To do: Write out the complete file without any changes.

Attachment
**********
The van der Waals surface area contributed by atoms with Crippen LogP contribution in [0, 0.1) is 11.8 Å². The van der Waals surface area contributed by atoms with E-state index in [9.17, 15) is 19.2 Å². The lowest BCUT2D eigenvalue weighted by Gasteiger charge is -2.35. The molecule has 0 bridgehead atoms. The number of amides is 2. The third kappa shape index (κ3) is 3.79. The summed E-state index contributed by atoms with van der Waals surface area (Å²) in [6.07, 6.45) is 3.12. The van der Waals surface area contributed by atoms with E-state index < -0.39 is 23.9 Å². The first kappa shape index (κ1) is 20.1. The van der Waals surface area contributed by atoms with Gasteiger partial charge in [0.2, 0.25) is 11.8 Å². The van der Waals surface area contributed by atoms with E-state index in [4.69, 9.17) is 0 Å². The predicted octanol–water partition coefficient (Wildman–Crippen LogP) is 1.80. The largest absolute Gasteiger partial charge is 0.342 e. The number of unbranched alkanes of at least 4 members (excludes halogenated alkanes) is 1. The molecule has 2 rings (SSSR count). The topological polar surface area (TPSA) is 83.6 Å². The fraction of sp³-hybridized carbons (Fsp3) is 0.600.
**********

The van der Waals surface area contributed by atoms with Crippen LogP contribution in [0, 0.1) is 11.8 Å². The van der Waals surface area contributed by atoms with E-state index in [9.17, 15) is 19.2 Å². The lowest BCUT2D eigenvalue weighted by Gasteiger charge is -2.35. The molecule has 0 bridgehead atoms. The number of amides is 2. The third kappa shape index (κ3) is 3.79. The summed E-state index contributed by atoms with van der Waals surface area (Å²) in [6.07, 6.45) is 3.12. The van der Waals surface area contributed by atoms with E-state index < -0.39 is 23.9 Å². The first kappa shape index (κ1) is 20.1. The van der Waals surface area contributed by atoms with Gasteiger partial charge in [0.2, 0.25) is 11.8 Å². The van der Waals surface area contributed by atoms with E-state index in [4.69, 9.17) is 0 Å². The predicted octanol–water partition coefficient (Wildman–Crippen LogP) is 1.80. The largest absolute Gasteiger partial charge is 0.342 e. The number of unbranched alkanes of at least 4 members (excludes halogenated alkanes) is 1. The molecule has 2 rings (SSSR count). The topological polar surface area (TPSA) is 83.6 Å². The fraction of sp³-hybridized carbons (Fsp3) is 0.600.